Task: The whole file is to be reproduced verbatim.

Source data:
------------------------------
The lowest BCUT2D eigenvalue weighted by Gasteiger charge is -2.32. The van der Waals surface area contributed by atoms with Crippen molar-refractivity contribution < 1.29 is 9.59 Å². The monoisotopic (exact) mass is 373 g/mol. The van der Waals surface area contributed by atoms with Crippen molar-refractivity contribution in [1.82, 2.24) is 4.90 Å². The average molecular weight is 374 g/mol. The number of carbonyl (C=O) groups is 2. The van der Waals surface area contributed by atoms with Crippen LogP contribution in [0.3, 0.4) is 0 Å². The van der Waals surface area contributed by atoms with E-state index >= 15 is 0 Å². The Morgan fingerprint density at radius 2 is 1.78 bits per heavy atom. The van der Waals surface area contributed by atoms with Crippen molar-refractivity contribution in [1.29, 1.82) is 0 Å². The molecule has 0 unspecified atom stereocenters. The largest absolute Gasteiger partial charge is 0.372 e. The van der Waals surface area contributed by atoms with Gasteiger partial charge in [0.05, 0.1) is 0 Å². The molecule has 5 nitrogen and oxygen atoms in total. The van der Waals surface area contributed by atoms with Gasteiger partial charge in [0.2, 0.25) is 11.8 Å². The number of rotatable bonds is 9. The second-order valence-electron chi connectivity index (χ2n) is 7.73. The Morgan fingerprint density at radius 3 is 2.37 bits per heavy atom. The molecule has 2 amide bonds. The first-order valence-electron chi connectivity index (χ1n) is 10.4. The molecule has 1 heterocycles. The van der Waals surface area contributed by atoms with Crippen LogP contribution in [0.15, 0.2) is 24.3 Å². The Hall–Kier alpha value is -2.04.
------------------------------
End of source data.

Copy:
The lowest BCUT2D eigenvalue weighted by Gasteiger charge is -2.32. The van der Waals surface area contributed by atoms with Crippen molar-refractivity contribution < 1.29 is 9.59 Å². The monoisotopic (exact) mass is 373 g/mol. The van der Waals surface area contributed by atoms with Crippen molar-refractivity contribution in [1.82, 2.24) is 4.90 Å². The average molecular weight is 374 g/mol. The number of carbonyl (C=O) groups is 2. The van der Waals surface area contributed by atoms with Crippen LogP contribution in [0.3, 0.4) is 0 Å². The van der Waals surface area contributed by atoms with E-state index >= 15 is 0 Å². The Morgan fingerprint density at radius 2 is 1.78 bits per heavy atom. The van der Waals surface area contributed by atoms with Crippen molar-refractivity contribution in [1.29, 1.82) is 0 Å². The molecule has 0 unspecified atom stereocenters. The largest absolute Gasteiger partial charge is 0.372 e. The van der Waals surface area contributed by atoms with Gasteiger partial charge in [0.05, 0.1) is 0 Å². The molecule has 5 nitrogen and oxygen atoms in total. The van der Waals surface area contributed by atoms with Gasteiger partial charge in [0.2, 0.25) is 11.8 Å². The number of rotatable bonds is 9. The second-order valence-electron chi connectivity index (χ2n) is 7.73. The Morgan fingerprint density at radius 3 is 2.37 bits per heavy atom. The molecule has 2 amide bonds. The first-order valence-electron chi connectivity index (χ1n) is 10.4. The molecule has 1 heterocycles. The van der Waals surface area contributed by atoms with Crippen LogP contribution in [0.15, 0.2) is 24.3 Å². The Hall–Kier alpha value is -2.04.